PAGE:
Improbably, considering the behind-the-scenes turmoil, Fleetwood Mac was the album that saved the band. Recorded in just three months in early 1975, it saw the newcomers’ songs beautifully complement Christine McVie’s, giving the group a sonic makeover. Nicks’ Rhiannon and Landslide were hazy, mystic pop with dark undercurrents, Buckingham’s Monday Morning made for a playful, West Coast-inspired opener; dig a little deeper, however, and there’s already the barbed, restless energy he’d make his own. And perhaps the competition was good for Christine McVie, who was inspired to pen the dreamy Warm Ways and Over My Head.

Still, Fleetwood Mac wasn’t an instant success. It was only after giving 1975 over to relentless touring that the new line-up made up for lost ground, and by the time the album finally reached No.1 in the US, in September 1976 (15 months after release), they’d already been holed up for six months recording Rumours.

“If you took out the bad stuff, there wouldn’t have been a Rumours

Time on the road had caused ructions in the already volatile Fleetwood Mac line-up and once the group’s penchant for hedonism was added to the mix, the new sessions were fraught. “Everybody was pretty weirded out,” Christine McVie told Rolling Stone. “Somehow Mick was there, the figurehead: ‘We must carry on. Let’s be mature about this, sort it out.’ Somehow we waded through it.” The McVies managed to record Rumours while barely speaking to one another, while Buckingham and Nicks were prone to explosive rows. Meanwhile, Buckingham and John McVie were butting heads, with the bassist throwing a glass of vodka in the guitarist’s face after a particularly tetchy stand-off.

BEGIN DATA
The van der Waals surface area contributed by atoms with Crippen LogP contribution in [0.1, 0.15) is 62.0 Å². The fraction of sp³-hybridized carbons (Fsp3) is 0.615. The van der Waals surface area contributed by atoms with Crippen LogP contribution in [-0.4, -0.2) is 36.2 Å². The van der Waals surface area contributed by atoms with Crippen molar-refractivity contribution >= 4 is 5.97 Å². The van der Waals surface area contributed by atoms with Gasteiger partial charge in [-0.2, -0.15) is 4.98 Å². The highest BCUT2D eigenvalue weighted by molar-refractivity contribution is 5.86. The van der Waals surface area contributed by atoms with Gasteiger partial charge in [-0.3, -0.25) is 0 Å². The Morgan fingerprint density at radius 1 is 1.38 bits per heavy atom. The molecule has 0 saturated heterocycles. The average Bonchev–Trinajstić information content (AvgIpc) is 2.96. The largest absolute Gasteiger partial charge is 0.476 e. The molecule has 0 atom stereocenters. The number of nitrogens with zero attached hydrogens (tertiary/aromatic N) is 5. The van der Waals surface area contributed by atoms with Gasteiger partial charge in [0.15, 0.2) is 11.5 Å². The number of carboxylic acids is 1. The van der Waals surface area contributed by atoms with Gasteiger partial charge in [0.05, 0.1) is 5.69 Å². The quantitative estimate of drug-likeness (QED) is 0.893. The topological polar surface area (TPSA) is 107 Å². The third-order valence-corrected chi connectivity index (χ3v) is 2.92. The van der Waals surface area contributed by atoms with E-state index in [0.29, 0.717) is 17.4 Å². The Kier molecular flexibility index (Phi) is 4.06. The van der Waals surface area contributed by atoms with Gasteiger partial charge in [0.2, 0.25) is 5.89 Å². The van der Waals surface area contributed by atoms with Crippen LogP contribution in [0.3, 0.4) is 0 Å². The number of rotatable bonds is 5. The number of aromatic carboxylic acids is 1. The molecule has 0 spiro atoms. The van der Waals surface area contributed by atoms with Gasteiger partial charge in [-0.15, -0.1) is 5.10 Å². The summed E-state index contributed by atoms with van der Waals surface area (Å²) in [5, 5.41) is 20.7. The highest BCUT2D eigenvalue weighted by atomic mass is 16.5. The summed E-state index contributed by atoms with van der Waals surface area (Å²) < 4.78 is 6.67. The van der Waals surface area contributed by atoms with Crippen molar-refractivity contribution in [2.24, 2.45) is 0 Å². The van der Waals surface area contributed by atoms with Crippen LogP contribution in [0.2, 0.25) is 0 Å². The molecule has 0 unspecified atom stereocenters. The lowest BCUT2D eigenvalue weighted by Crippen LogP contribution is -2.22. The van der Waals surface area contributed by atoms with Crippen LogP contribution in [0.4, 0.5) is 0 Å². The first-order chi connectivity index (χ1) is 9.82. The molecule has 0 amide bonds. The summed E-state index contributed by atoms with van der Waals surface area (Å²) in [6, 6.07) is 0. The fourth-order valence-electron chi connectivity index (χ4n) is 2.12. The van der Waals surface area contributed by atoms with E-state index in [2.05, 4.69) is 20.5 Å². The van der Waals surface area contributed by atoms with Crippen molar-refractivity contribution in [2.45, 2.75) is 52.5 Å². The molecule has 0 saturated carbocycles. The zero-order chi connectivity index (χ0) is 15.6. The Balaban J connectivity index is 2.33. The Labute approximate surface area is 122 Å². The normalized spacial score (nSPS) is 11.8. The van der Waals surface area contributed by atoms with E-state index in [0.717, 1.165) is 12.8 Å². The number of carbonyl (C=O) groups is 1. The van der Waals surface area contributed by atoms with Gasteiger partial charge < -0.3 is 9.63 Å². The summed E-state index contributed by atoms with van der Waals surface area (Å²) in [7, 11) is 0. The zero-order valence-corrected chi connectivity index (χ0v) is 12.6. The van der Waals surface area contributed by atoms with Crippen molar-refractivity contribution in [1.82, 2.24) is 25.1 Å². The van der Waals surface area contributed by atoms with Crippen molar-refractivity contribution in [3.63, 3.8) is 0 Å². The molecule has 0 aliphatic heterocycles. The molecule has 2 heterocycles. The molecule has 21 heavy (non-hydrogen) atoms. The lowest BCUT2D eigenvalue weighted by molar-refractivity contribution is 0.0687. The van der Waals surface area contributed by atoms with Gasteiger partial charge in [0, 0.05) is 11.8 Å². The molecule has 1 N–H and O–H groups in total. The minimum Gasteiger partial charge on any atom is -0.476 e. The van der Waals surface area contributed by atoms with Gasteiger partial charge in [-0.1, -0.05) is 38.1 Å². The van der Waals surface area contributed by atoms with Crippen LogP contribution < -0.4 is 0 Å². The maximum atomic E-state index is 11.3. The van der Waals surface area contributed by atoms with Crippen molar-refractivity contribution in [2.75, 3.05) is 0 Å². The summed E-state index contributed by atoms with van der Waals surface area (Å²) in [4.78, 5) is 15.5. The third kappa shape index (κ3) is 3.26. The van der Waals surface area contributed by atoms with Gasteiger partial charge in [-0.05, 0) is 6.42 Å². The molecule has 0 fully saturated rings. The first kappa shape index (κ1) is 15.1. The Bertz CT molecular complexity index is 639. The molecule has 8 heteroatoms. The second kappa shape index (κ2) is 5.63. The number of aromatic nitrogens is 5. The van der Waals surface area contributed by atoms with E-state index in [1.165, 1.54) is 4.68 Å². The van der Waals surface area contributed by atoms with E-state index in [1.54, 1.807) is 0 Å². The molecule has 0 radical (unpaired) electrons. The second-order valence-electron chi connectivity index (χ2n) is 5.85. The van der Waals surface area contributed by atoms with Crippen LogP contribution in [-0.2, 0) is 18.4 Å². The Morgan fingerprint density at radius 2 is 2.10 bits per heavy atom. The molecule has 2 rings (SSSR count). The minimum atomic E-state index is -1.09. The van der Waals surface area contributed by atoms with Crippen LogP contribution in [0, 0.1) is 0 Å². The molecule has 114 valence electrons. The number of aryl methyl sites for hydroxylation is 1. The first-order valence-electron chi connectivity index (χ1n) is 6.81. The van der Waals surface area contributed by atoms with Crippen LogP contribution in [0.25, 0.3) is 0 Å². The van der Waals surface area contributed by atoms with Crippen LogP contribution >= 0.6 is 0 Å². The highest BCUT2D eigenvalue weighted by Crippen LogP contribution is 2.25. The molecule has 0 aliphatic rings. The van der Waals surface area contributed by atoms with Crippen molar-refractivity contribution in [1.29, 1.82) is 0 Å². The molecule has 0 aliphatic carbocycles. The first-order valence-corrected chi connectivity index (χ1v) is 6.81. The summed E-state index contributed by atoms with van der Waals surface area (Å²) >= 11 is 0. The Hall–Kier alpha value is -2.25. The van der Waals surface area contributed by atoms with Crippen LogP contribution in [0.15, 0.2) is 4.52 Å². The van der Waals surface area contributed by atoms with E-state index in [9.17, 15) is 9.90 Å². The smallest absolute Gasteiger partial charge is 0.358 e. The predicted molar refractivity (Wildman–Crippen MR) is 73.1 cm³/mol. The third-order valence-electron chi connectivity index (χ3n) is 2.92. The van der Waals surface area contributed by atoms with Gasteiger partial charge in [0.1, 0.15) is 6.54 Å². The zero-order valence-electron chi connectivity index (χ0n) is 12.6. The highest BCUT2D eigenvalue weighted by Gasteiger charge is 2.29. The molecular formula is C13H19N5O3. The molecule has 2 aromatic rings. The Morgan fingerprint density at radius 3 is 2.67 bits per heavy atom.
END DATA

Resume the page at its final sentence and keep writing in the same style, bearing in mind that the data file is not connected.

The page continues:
Unsurprisingly, the psychic unrest manifested itself in the songs, which ran the whole gamut of break-up emotions, from heartbreak (Oh Daddy) to resignation (Dreams), anger (Go Your Own Way, Second Hand News) to moving on (Don’t Stop, You Make Loving Fun). As Nicks said in 2003, “If you took out all the bad stuff in the band, the songs wouldn’t have happened. There simply wouldn’t have been a Rumours if everything had been fabulous.”

Finding their sweet spot

But if Rumours only amounted to late-night diary entries and barbed asides, we’d not be talking about it today. Winningly, the album married the psychodrama of the lyrics to bulletproof melodies, gleaming production and dazzling musicality. These are songs and performances that mix sorrow with euphoria, make sunshine-pop out of agitation, and they’re all underpinned by a slinky, fabulously indulgent sound – all heavy harmonies and muscular rhythm section.

On release, Rumours spread like wildfire, selling ten million copies in its first year alone and giving the estranged group the incentive to stay together. The albums that followed would see them stretch out and continue to enjoy huge success, but Rumours represents their sweetest spot – the point where burgeoning talent met established musicianship and a whole lot of emotional upheaval and decadence to .forge something magnificent that we still can’t get enough of

More Like This

The Streets: Mike Skinner’s “Cult Classic, Not Best Seller” Legacy
In Depth

The Streets: Mike Skinner’s “Cult Classic, Not Best Seller” Legacy

With a natural wit and ear for everyday language, Birmingham MC Mike Skinner, aka The Streets, has been the voice of real-life Britain for two decades.

Jimi Hendrix: How The Voodoo Child Became A Guitar God
In Depth

Jimi Hendrix: How The Voodoo Child Became A Guitar God

Forever redefining his instrument, guitarist Jimi Hendrix was a boundary-pushing sonic revolutionary with no equal.